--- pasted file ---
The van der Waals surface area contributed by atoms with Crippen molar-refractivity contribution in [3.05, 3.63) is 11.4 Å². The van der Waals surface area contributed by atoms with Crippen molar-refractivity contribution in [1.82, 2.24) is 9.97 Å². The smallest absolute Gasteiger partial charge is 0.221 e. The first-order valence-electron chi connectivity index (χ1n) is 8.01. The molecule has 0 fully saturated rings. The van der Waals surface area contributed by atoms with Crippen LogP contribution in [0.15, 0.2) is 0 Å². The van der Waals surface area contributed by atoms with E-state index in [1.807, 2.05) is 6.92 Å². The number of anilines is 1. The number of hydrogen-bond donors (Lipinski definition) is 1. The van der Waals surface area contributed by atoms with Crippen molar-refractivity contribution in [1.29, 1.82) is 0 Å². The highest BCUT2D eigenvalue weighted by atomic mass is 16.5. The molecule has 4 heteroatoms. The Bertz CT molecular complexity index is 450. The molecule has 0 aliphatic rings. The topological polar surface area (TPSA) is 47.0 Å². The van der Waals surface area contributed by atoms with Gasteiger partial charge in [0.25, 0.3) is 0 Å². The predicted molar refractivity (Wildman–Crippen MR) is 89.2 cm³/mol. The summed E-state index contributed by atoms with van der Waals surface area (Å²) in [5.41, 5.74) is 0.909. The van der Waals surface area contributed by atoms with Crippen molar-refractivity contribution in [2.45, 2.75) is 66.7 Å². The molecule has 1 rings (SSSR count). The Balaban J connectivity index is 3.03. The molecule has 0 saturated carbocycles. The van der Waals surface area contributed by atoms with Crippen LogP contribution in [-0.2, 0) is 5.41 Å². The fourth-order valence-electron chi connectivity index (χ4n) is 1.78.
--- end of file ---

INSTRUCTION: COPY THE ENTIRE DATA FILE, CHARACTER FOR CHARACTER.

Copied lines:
The van der Waals surface area contributed by atoms with Crippen molar-refractivity contribution in [3.05, 3.63) is 11.4 Å². The van der Waals surface area contributed by atoms with Crippen molar-refractivity contribution in [1.82, 2.24) is 9.97 Å². The smallest absolute Gasteiger partial charge is 0.221 e. The first-order valence-electron chi connectivity index (χ1n) is 8.01. The molecule has 0 fully saturated rings. The van der Waals surface area contributed by atoms with Crippen LogP contribution in [0.15, 0.2) is 0 Å². The van der Waals surface area contributed by atoms with E-state index in [1.807, 2.05) is 6.92 Å². The number of anilines is 1. The number of hydrogen-bond donors (Lipinski definition) is 1. The van der Waals surface area contributed by atoms with Crippen molar-refractivity contribution in [1.29, 1.82) is 0 Å². The highest BCUT2D eigenvalue weighted by atomic mass is 16.5. The molecule has 4 heteroatoms. The Bertz CT molecular complexity index is 450. The molecule has 0 aliphatic rings. The topological polar surface area (TPSA) is 47.0 Å². The van der Waals surface area contributed by atoms with Gasteiger partial charge in [0.25, 0.3) is 0 Å². The predicted molar refractivity (Wildman–Crippen MR) is 89.2 cm³/mol. The summed E-state index contributed by atoms with van der Waals surface area (Å²) in [5.41, 5.74) is 0.909. The van der Waals surface area contributed by atoms with Crippen molar-refractivity contribution in [2.45, 2.75) is 66.7 Å². The molecule has 1 rings (SSSR count). The Balaban J connectivity index is 3.03. The molecule has 0 saturated carbocycles. The van der Waals surface area contributed by atoms with Crippen LogP contribution in [-0.2, 0) is 5.41 Å². The fourth-order valence-electron chi connectivity index (χ4n) is 1.78.